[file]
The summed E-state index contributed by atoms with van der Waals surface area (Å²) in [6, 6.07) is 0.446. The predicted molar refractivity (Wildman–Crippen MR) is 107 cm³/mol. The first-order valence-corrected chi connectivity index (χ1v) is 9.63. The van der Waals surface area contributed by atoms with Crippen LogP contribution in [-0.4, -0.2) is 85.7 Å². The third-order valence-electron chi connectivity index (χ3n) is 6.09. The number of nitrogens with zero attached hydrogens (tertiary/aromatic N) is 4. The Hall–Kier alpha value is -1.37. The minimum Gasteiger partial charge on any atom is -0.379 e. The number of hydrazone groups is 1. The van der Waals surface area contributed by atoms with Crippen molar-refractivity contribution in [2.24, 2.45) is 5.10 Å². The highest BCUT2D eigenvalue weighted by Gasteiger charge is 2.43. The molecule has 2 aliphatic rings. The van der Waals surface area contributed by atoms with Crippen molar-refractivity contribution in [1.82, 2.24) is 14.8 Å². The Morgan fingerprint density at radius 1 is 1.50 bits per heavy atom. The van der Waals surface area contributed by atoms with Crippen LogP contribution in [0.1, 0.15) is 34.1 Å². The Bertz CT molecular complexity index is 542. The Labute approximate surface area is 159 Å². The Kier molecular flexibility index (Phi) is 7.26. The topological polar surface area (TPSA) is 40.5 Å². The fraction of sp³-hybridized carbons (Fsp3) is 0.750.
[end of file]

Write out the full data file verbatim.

The summed E-state index contributed by atoms with van der Waals surface area (Å²) in [6, 6.07) is 0.446. The predicted molar refractivity (Wildman–Crippen MR) is 107 cm³/mol. The first-order valence-corrected chi connectivity index (χ1v) is 9.63. The van der Waals surface area contributed by atoms with Crippen LogP contribution in [-0.4, -0.2) is 85.7 Å². The third-order valence-electron chi connectivity index (χ3n) is 6.09. The number of nitrogens with zero attached hydrogens (tertiary/aromatic N) is 4. The Hall–Kier alpha value is -1.37. The minimum Gasteiger partial charge on any atom is -0.379 e. The number of hydrazone groups is 1. The van der Waals surface area contributed by atoms with Crippen molar-refractivity contribution in [2.24, 2.45) is 5.10 Å². The highest BCUT2D eigenvalue weighted by Gasteiger charge is 2.43. The molecule has 2 aliphatic rings. The van der Waals surface area contributed by atoms with Crippen molar-refractivity contribution in [1.82, 2.24) is 14.8 Å². The Morgan fingerprint density at radius 1 is 1.50 bits per heavy atom. The van der Waals surface area contributed by atoms with Crippen LogP contribution in [0.1, 0.15) is 34.1 Å². The Bertz CT molecular complexity index is 542. The Labute approximate surface area is 159 Å². The Kier molecular flexibility index (Phi) is 7.26. The topological polar surface area (TPSA) is 40.5 Å². The fraction of sp³-hybridized carbons (Fsp3) is 0.750.